For now, I’m in a sort of medical black box. Something is wrong enough to interfere with my life in significant ways: Walking fast is out of the question, as are things I used to love to do, like hiking or going for long walks in town. Whether I will ever be able to do those things again remains a mystery. What exactly is happening or what to do about it remains unclear

I’m far from alone. A CDC analysis  of electronic health records that compared more than 353,000 Covid patients with a control group of non-Covid patients. The Covid survivors were far more likely to report a variety of conditions and symptoms in the period following their initial illness. For those aged 18-64, one in five “experienced at least one incident condition that might be attributable to previous COVID-19.” For those aged 65 and over the rate was one in four.

Conditions diagnosed in these Long Coviud patients ranged from kidney failure and potentially life-threatening heart and circulatory problems to diabetes, muscle and joint pain, and fatigue. These conditions, the CDC noted, could “affect a patient’s ability to contribute to the workforce and might have economic consequences for survivors and their dependents, particularly among adults aged 18–64 years. In addition, care requirements might place a strain on health services after acute illness in communities that experience heavy Covid case surges.”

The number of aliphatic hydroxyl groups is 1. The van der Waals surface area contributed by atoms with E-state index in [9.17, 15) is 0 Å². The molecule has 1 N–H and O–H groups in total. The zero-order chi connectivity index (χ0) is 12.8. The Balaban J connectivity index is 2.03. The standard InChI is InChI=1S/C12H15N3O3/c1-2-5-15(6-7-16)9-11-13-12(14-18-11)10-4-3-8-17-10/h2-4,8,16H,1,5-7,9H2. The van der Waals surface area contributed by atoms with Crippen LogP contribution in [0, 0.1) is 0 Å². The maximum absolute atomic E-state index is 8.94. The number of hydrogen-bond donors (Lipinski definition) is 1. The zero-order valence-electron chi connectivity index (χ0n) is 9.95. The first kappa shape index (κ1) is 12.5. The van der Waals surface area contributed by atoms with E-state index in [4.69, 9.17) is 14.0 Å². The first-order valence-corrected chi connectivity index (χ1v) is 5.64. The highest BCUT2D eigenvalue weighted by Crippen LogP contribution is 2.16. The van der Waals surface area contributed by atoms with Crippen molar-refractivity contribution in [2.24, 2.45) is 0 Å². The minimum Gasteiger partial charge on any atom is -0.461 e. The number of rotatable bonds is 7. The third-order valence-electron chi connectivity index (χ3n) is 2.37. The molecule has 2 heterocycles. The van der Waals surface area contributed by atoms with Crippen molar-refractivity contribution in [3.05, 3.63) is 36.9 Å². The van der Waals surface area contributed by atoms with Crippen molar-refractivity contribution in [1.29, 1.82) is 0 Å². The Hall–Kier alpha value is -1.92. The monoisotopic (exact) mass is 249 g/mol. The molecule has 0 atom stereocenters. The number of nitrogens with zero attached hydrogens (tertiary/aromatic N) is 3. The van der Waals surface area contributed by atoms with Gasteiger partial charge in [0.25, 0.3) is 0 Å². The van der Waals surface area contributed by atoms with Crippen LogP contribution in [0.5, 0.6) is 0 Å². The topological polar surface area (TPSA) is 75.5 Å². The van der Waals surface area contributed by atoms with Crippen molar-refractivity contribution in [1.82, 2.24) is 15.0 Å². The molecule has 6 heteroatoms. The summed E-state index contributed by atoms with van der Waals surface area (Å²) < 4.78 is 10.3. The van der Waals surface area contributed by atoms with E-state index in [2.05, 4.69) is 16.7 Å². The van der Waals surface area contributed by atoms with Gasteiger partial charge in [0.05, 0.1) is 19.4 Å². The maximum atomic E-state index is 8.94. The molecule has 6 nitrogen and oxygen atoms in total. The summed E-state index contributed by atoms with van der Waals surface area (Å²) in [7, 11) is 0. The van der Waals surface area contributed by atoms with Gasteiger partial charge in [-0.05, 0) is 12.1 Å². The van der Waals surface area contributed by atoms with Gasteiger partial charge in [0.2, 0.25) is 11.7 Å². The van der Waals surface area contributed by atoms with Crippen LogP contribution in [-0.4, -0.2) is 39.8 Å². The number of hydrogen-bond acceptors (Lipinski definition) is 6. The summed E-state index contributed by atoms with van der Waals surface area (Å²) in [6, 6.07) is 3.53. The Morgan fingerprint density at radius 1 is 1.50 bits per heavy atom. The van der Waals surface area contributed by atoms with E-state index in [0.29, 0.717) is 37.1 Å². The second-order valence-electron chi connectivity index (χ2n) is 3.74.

Rates of Long Covid symptoms have varied between studies, with a few reporting even higher prevalence rates than the CDC found. A British Medical Journal preprint (meaning it hasn’t yet been peer-reviewed) reports on a survey of over half a million Covid patients, finding that 37.7 percent reported at least one symptom at least 12 weeks after the original illness and 14.8 percent reported three or more symptoms. Extrapolated to the entire British population, that would mean nearly 6 percent are experiencing Long Covid symptoms. The British researchers reported clusters of symptoms, with certain conditions, such as tiredness, difficulty sleeping, and muscle aches commonly occurring together.

A review of the medical literature underlines how little we know. Nature recently published a meta-analysis combining analyzing the results of multiple Long Covid studies and surveys, but researchers could only draw limited conclusions because the data thus far is incomplete, compiled using varying methodologies that make detailed analysis difficult. Perhaps most importantly, they note, “[T]he reason why some patients experience long-term symptoms after COVID-19 is uncertain.” Assorted theories have been suggested, but no one really knows what the hell is going on with patients like me.

For the U.S., the implications are staggering. We passed 90 million total Covid infections in July, with an average of more than 120,000 new infections reported per day. And that’s certainly a significant undercount as infections detected on home tests are usually not reported. But even using the most conservative numbers, 20 percent of 90 million means 18 million Americans with Long Covid symptoms, with about 2,400 being added to the total every day.